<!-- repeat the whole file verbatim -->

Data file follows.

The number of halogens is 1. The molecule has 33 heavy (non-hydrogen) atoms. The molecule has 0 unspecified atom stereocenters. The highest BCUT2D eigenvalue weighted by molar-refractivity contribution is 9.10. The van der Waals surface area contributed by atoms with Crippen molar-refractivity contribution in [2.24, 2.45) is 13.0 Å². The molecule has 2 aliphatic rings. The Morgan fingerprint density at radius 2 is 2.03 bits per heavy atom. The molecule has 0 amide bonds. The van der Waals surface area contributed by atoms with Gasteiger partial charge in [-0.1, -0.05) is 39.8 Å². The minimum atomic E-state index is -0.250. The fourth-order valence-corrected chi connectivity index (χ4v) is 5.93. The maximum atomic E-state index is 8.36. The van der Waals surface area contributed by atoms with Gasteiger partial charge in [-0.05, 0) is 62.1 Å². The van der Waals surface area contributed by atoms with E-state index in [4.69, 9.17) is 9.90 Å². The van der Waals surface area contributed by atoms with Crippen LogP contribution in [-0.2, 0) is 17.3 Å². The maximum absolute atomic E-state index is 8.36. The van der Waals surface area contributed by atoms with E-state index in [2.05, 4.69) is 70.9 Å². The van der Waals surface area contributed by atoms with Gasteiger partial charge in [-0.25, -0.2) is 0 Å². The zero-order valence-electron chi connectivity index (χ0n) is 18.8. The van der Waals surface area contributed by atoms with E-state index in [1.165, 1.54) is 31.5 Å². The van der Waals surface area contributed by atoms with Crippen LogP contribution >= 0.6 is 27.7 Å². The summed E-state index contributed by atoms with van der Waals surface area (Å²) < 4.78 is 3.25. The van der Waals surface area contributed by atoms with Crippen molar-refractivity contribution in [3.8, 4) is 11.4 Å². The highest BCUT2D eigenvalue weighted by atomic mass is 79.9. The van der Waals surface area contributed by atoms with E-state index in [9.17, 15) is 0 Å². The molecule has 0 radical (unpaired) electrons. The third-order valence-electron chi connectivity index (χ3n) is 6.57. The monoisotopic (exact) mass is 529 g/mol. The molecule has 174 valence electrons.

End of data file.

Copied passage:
The number of halogens is 1. The molecule has 33 heavy (non-hydrogen) atoms. The molecule has 0 unspecified atom stereocenters. The highest BCUT2D eigenvalue weighted by molar-refractivity contribution is 9.10. The van der Waals surface area contributed by atoms with Crippen molar-refractivity contribution in [2.24, 2.45) is 13.0 Å². The molecule has 2 aliphatic rings. The Morgan fingerprint density at radius 2 is 2.03 bits per heavy atom. The molecule has 0 amide bonds. The van der Waals surface area contributed by atoms with Gasteiger partial charge in [-0.1, -0.05) is 39.8 Å². The minimum atomic E-state index is -0.250. The fourth-order valence-corrected chi connectivity index (χ4v) is 5.93. The maximum atomic E-state index is 8.36. The van der Waals surface area contributed by atoms with Gasteiger partial charge in [-0.05, 0) is 62.1 Å². The van der Waals surface area contributed by atoms with E-state index in [4.69, 9.17) is 9.90 Å². The van der Waals surface area contributed by atoms with Crippen LogP contribution in [-0.2, 0) is 17.3 Å². The maximum absolute atomic E-state index is 8.36. The van der Waals surface area contributed by atoms with E-state index in [2.05, 4.69) is 70.9 Å². The van der Waals surface area contributed by atoms with Gasteiger partial charge in [-0.25, -0.2) is 0 Å². The zero-order valence-electron chi connectivity index (χ0n) is 18.8. The van der Waals surface area contributed by atoms with E-state index in [1.165, 1.54) is 31.5 Å². The van der Waals surface area contributed by atoms with Crippen LogP contribution >= 0.6 is 27.7 Å². The summed E-state index contributed by atoms with van der Waals surface area (Å²) < 4.78 is 3.25. The van der Waals surface area contributed by atoms with Crippen molar-refractivity contribution in [3.8, 4) is 11.4 Å². The highest BCUT2D eigenvalue weighted by atomic mass is 79.9. The van der Waals surface area contributed by atoms with E-state index in [9.17, 15) is 0 Å². The molecule has 0 radical (unpaired) electrons. The third-order valence-electron chi connectivity index (χ3n) is 6.57. The monoisotopic (exact) mass is 529 g/mol. The molecule has 174 valence electrons.